Ann E. Michael

From an age too young to recall, I felt deeply attracted to art, particularly visual arts, although the artistic form I practice now is poetry. There’s no way to “explain” how that works in me, but in the following poem I endeavor to do so by imagining myself as an artwork.

My Life as a Japanese Woodcut

This is not one of those prints
with a mountain in it.
And the ocean—only seasonal.
A small river
with its humble footbridge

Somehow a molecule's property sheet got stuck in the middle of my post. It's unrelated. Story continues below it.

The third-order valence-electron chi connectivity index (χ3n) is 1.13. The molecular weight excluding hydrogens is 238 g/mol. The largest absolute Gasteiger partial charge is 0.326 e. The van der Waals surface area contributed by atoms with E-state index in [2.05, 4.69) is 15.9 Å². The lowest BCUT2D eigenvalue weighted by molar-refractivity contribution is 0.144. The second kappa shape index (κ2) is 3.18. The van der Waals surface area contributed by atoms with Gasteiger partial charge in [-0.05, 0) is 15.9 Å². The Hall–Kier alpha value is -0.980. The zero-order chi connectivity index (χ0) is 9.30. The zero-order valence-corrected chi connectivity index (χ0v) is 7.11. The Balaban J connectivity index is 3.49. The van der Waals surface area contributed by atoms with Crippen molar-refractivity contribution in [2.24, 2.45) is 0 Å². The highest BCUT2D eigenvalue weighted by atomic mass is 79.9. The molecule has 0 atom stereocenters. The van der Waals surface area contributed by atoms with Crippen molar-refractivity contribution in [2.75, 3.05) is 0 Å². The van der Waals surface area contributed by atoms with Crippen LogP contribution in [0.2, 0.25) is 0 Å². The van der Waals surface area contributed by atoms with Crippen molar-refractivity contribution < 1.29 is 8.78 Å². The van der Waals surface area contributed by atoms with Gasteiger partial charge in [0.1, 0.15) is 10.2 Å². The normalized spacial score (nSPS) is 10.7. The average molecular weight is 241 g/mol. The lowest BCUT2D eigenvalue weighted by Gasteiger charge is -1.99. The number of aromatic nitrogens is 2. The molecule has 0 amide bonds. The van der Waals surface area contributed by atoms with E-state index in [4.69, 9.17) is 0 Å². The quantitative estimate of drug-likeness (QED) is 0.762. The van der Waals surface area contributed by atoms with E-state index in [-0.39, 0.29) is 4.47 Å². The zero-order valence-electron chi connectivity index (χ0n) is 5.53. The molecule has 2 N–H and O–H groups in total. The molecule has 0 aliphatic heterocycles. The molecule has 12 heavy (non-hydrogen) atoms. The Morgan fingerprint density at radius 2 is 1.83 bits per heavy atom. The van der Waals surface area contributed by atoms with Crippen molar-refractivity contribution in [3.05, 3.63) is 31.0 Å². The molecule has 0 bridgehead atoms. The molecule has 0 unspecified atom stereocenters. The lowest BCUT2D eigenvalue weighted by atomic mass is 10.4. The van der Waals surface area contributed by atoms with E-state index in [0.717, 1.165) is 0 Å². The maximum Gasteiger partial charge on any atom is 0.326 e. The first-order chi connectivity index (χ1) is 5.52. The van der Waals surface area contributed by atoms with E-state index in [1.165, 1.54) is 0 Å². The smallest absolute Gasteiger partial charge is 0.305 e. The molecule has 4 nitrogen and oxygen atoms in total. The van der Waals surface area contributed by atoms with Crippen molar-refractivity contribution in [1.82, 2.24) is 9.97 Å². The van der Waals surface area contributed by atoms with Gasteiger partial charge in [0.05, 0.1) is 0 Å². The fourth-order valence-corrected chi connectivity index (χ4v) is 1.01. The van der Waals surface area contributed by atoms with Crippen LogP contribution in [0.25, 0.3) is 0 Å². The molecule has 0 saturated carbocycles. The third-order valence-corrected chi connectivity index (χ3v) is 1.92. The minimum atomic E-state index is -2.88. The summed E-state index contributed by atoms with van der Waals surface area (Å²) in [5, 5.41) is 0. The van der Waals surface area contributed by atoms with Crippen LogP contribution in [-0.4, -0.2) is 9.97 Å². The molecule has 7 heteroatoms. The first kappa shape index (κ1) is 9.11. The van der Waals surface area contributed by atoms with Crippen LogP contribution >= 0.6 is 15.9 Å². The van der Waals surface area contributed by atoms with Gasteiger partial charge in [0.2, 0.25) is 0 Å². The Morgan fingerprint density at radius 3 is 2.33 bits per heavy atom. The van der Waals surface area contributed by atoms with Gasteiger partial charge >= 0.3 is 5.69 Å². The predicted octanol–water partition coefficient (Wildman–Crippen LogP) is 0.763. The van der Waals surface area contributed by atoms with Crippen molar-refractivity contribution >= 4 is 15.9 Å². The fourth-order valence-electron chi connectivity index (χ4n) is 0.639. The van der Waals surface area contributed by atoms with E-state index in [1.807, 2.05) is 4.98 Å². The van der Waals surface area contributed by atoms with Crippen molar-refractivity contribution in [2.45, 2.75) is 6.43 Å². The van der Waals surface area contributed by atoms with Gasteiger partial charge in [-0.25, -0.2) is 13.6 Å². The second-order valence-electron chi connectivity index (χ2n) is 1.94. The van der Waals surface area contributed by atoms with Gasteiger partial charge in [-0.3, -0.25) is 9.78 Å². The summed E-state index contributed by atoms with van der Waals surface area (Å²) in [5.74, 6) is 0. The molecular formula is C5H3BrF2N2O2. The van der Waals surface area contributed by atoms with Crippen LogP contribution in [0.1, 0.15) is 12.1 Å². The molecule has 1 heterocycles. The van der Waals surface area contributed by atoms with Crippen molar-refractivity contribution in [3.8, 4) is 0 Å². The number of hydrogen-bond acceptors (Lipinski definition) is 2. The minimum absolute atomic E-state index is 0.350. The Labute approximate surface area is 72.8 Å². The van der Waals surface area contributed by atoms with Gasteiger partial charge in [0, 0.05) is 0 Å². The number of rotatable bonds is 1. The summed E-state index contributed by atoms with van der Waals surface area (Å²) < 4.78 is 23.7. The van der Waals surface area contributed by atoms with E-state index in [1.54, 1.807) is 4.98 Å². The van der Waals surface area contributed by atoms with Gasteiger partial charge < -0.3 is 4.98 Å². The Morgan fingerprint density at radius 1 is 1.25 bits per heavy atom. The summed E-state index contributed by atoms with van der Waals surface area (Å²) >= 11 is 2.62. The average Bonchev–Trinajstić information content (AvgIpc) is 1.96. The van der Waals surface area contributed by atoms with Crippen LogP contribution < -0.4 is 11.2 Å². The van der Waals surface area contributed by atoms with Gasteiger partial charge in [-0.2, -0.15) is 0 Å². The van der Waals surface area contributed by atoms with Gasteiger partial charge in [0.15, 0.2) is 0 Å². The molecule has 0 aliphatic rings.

is more apt,
the kind of murmurous rill
you can cross by stepping
stones, early in fall,
when the cut-leaf maples
are a feathery magenta
and tall grasses slip
a bit of beige and gold
into their green sway.

The dogwood is fruiting—
in its branches,
a small grey monkey
etches mischief—
hunger and humor balanced
in elegantly-skewed perspective.
Near the stream bank,
a small pine.
You could count its needles:
the world is that precise.

There is no monk crossing the water
with his robes gathered
under his arm,
no maiden stands on the bridge,
her sleeves aflutter.
But a heron stalks half-hidden
in sedge; and, making his way down the slope
(there is a mountain, after all),
one indistinct traveler
leads a red pony.